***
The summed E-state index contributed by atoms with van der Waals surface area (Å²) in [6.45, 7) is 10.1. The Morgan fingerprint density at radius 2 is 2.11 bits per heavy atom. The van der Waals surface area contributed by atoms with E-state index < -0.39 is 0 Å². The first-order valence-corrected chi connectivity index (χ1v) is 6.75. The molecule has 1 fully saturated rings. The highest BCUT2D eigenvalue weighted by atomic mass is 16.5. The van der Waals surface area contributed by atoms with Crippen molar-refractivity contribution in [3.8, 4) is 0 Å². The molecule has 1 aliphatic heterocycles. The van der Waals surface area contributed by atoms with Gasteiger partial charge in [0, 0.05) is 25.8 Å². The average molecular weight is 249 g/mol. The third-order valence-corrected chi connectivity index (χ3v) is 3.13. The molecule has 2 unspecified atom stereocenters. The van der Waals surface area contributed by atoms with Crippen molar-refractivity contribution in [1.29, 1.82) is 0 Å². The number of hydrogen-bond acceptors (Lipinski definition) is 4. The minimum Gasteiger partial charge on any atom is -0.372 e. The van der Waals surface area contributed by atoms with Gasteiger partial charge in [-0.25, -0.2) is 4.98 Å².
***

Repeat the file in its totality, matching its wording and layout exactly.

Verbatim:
The summed E-state index contributed by atoms with van der Waals surface area (Å²) in [6.45, 7) is 10.1. The Morgan fingerprint density at radius 2 is 2.11 bits per heavy atom. The van der Waals surface area contributed by atoms with E-state index < -0.39 is 0 Å². The first-order valence-corrected chi connectivity index (χ1v) is 6.75. The molecule has 1 fully saturated rings. The highest BCUT2D eigenvalue weighted by atomic mass is 16.5. The van der Waals surface area contributed by atoms with Crippen molar-refractivity contribution in [3.8, 4) is 0 Å². The molecule has 1 aliphatic heterocycles. The van der Waals surface area contributed by atoms with Gasteiger partial charge in [0, 0.05) is 25.8 Å². The average molecular weight is 249 g/mol. The third-order valence-corrected chi connectivity index (χ3v) is 3.13. The molecule has 2 unspecified atom stereocenters. The van der Waals surface area contributed by atoms with Crippen molar-refractivity contribution in [1.29, 1.82) is 0 Å². The number of hydrogen-bond acceptors (Lipinski definition) is 4. The minimum Gasteiger partial charge on any atom is -0.372 e. The van der Waals surface area contributed by atoms with Gasteiger partial charge in [-0.25, -0.2) is 4.98 Å².